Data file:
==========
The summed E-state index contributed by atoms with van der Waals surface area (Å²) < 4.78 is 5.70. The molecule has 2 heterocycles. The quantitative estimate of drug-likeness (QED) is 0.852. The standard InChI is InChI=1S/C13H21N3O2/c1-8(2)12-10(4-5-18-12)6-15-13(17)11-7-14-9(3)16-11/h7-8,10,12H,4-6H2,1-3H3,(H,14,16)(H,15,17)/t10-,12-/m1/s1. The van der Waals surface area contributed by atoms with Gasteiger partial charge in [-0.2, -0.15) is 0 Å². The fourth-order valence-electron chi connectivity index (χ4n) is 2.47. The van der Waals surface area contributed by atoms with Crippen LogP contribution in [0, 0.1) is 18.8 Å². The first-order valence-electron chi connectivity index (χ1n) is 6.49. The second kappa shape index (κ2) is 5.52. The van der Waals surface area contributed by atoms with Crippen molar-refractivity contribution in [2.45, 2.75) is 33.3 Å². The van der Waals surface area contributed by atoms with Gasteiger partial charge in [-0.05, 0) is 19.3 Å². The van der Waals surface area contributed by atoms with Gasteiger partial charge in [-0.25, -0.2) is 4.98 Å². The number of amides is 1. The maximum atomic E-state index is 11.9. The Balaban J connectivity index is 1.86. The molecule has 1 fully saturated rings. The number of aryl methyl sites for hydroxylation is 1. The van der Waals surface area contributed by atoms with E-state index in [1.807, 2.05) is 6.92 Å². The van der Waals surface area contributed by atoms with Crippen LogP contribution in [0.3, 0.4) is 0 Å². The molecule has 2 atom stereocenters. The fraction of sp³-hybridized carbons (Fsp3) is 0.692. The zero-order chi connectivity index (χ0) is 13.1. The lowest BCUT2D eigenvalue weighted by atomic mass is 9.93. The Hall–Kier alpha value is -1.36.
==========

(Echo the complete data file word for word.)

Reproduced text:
The summed E-state index contributed by atoms with van der Waals surface area (Å²) < 4.78 is 5.70. The molecule has 2 heterocycles. The quantitative estimate of drug-likeness (QED) is 0.852. The standard InChI is InChI=1S/C13H21N3O2/c1-8(2)12-10(4-5-18-12)6-15-13(17)11-7-14-9(3)16-11/h7-8,10,12H,4-6H2,1-3H3,(H,14,16)(H,15,17)/t10-,12-/m1/s1. The van der Waals surface area contributed by atoms with Gasteiger partial charge in [-0.2, -0.15) is 0 Å². The fourth-order valence-electron chi connectivity index (χ4n) is 2.47. The van der Waals surface area contributed by atoms with Crippen LogP contribution in [0, 0.1) is 18.8 Å². The first-order valence-electron chi connectivity index (χ1n) is 6.49. The second kappa shape index (κ2) is 5.52. The van der Waals surface area contributed by atoms with Crippen molar-refractivity contribution in [2.45, 2.75) is 33.3 Å². The van der Waals surface area contributed by atoms with Gasteiger partial charge in [-0.05, 0) is 19.3 Å². The van der Waals surface area contributed by atoms with Gasteiger partial charge in [-0.25, -0.2) is 4.98 Å². The number of amides is 1. The maximum atomic E-state index is 11.9. The Balaban J connectivity index is 1.86. The molecule has 1 fully saturated rings. The number of aryl methyl sites for hydroxylation is 1. The van der Waals surface area contributed by atoms with E-state index in [1.807, 2.05) is 6.92 Å². The van der Waals surface area contributed by atoms with Crippen LogP contribution in [0.3, 0.4) is 0 Å². The molecule has 2 atom stereocenters. The fraction of sp³-hybridized carbons (Fsp3) is 0.692. The zero-order chi connectivity index (χ0) is 13.1. The lowest BCUT2D eigenvalue weighted by atomic mass is 9.93. The Hall–Kier alpha value is -1.36.